10% tip: $2.2390000000000003, Total: $24.629
15% tip: $3.3585, Total: $25.7485
20% tip: $4.478000000000001, Total: $26.868

4.1. Optional Rounding

As an optional challenge, you can use Python’s built-in round() function to round your results to the nearest penny. To use it, you can call round with two parameters: the number to round and the number of digits you want to round to (two for pennies).

For example, if you wanted to round pi to two decimal places:

pi = 3.141592
pi_rounded = round(pi, 2)
print("pi rounded to two decimal places is: " + str(pi_rounded))

Which produces:

pi rounded to two decimal places is: 3.14

Note that converting the result of round to a string with str() is necessary for concatenation (adding the result to a string).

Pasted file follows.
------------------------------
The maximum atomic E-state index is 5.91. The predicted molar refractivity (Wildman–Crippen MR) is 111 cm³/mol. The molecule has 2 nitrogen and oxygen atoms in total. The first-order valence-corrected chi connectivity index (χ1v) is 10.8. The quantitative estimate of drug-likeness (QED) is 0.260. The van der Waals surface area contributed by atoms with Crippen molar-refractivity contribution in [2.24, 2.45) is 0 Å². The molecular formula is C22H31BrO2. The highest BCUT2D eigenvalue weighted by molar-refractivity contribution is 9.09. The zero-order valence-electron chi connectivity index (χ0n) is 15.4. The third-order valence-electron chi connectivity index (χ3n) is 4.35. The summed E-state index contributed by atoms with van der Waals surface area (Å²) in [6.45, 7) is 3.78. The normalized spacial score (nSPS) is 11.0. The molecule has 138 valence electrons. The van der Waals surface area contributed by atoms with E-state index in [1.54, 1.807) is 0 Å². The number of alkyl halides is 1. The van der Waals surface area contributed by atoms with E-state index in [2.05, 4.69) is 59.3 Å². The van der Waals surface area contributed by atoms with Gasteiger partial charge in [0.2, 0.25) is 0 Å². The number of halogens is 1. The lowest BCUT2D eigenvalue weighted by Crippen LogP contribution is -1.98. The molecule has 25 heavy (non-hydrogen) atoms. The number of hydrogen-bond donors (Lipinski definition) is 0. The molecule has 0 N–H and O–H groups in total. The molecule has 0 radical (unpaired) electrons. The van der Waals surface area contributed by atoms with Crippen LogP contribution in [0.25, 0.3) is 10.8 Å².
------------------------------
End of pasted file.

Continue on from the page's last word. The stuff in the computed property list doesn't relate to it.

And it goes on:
Notice that after rounding to two decimal places, if the hundredths place is a 0, Python won’t print that last 0. We haven’t seen how to fix that yet so for this lab, that is the expected output.

5. Answer the Questionnaire

Each lab will have a short questionnaire at the end. Please edit the Questions-01.txt file in your cs21/labs/01 directory and answer the questions in that file.

Once you’re done with that, you should run handin21 again.

Submitting lab assignments

Remember to run handin21 to turn in your lab files! You may run handin21 as many times as you want. Each time it will turn in any new work. We recommend running handin21 after you complete each program or after you complete significant work on any one program.

Logging out

When you’re done working in the lab, you should log out of the computer you’re using.

First quit any applications you are running, like the browser and the terminal. Then click on the logout icon (logout icon or other logout icon) and choose "log out".

If you plan to leave the lab for just a few minutes, you do not need to log out. It is, however, a good idea to lock your machine while you are gone. You can lock your screen by clicking on the lock xlock icon. PLEASE do not leave a session locked for a long period of time. Power may go out, someone might reboot the machine, etc. You don’t want to lose any work!